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Unformatted text preview: 18.100B/C: Fall 2008 Solutions to Homework 4 1. We proceed by contradiction. Choose R > 0 and suppose that there are infinitely many n such that  a n  ≤ R . Let ( a n k ) ∞ k =1 be the subsequence of ( a n ) consisting of those points. We have that a n k ∈ [ R,R ] for all k and that [ R,R ] is compact, so some subsequence of ( a n k ) converges. But this subsequence is also a subsequence of ( a n ), so ( a n ) has a subsequence that converges. This is a contradiction, so for all R > 0 there are at most finitely many n such that  a n  ≤ R . Thus  a n  → ∞ , as desired. The same statement does not hold of a sequence of rationals in the metric space Q : consider, for example, the sequence a 1 = 1 ,a 2 = 1 . 4 ,a 3 = 1 . 41 ,a 4 = 1 . 414 ,... of rational approximations to √ 2. As a sequence in the metric space R , every subsequence of ( a n ) approaches √ 2. Since √ 2 6∈ Q , no subsequence of ( a n ) converges in Q . However, the sequence is bounded and so certainly  a n  6→ ∞ . 2.(a) Since a n 6→ 0, we know there exists some r > 0 such that ( a n ) contains infinitely many terms satisfying a n 6∈ B r (0), i.e., infinitely many terms such that  a n  > r . Since ( a n ) is a Cauchy sequence, we know that for all ε there exists some N such that all terms after the sequence differ pairwise by at most ε . In particular, choose ε = r 2 . Then there is some N such that m,n ≥ N implies  a m a n  < r 2 . Now, choose some k ≥ N such that  a k  > r . We have by the triangle inequality that  a m  +  a m a k  ≥  a k  . Thus for all m ≥ N we have  a m  + r 2 >  a m  +  a m a k  ≥  a k  > r and so  a m  > r 2 for all m ≥ N . Setting ω = r 2 gives us our desired result. In addition, because  a k  > r and  a m a k  < r 2 for all m ≥ N we actually must have that a m has the same sign as a k . (b) We wish to show that for all ε > 0, if we choose any m,n sufficiently large then 1 a m 1 a n < ε . We have from part (a) that there is some ω > 0 such that  a n  > ω for all n ≥ N . We may also assume without loss of generality that a n > 0 for all n ≥ N and so actually that a n > ω . Choose any ε > 0 and set r = ω 2 ε 1+ ωε . Then there is some N such that m,n ≥ N ,  a m a n  < r . Observe that ω r = ω 1+ ωε > 0, so the preceding sentence implies that a n > a m r > 0 and a m > a n r > 0....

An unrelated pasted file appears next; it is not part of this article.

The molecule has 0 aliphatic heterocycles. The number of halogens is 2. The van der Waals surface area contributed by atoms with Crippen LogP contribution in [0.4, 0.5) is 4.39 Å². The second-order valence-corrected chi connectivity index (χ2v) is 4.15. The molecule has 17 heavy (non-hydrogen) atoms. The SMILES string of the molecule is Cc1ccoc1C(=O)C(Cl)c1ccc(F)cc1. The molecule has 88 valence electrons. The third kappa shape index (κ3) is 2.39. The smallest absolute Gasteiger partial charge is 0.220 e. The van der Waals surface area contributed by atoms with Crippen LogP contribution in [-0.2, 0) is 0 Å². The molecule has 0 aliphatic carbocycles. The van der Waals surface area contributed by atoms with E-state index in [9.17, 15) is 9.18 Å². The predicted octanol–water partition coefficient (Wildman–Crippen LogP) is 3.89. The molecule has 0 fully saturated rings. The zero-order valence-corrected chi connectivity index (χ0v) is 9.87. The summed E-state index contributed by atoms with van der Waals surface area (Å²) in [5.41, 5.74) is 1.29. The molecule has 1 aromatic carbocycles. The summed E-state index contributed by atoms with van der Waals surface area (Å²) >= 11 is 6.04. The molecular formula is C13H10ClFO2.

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This note was uploaded on 12/07/2011 for the course MATH 18.100B taught by Professor Prof.katrinwehrheim during the Fall '10 term at MIT.
 Fall '10
 Prof.KatrinWehrheim

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